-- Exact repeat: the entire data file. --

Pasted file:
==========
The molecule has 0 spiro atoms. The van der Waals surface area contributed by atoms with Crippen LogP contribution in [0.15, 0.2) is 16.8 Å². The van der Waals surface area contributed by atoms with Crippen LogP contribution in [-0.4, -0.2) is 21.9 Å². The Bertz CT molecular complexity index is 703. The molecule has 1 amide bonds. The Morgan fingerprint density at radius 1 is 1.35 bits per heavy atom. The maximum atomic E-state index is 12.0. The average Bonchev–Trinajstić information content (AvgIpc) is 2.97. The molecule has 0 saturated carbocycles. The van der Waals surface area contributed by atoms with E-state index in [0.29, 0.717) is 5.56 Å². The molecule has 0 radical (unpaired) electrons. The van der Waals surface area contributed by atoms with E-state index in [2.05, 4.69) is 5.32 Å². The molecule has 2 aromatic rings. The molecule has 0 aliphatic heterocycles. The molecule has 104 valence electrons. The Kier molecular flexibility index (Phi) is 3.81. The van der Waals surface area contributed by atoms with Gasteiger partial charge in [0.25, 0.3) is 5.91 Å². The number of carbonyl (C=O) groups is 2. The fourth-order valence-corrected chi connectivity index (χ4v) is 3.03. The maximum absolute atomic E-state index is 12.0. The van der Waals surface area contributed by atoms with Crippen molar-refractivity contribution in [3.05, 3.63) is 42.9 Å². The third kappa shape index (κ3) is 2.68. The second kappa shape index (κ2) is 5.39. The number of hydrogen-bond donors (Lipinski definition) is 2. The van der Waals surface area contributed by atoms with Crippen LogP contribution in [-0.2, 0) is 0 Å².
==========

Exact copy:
The molecule has 0 spiro atoms. The van der Waals surface area contributed by atoms with Crippen LogP contribution in [0.15, 0.2) is 16.8 Å². The van der Waals surface area contributed by atoms with Crippen LogP contribution in [-0.4, -0.2) is 21.9 Å². The Bertz CT molecular complexity index is 703. The molecule has 1 amide bonds. The Morgan fingerprint density at radius 1 is 1.35 bits per heavy atom. The maximum atomic E-state index is 12.0. The average Bonchev–Trinajstić information content (AvgIpc) is 2.97. The molecule has 0 saturated carbocycles. The van der Waals surface area contributed by atoms with E-state index in [0.29, 0.717) is 5.56 Å². The molecule has 0 radical (unpaired) electrons. The van der Waals surface area contributed by atoms with E-state index in [2.05, 4.69) is 5.32 Å². The molecule has 2 aromatic rings. The molecule has 0 aliphatic heterocycles. The molecule has 104 valence electrons. The Kier molecular flexibility index (Phi) is 3.81. The van der Waals surface area contributed by atoms with Gasteiger partial charge in [0.25, 0.3) is 5.91 Å². The number of carbonyl (C=O) groups is 2. The fourth-order valence-corrected chi connectivity index (χ4v) is 3.03. The maximum absolute atomic E-state index is 12.0. The van der Waals surface area contributed by atoms with Crippen molar-refractivity contribution in [3.05, 3.63) is 42.9 Å². The third kappa shape index (κ3) is 2.68. The second kappa shape index (κ2) is 5.39. The number of hydrogen-bond donors (Lipinski definition) is 2. The van der Waals surface area contributed by atoms with Crippen LogP contribution in [-0.2, 0) is 0 Å².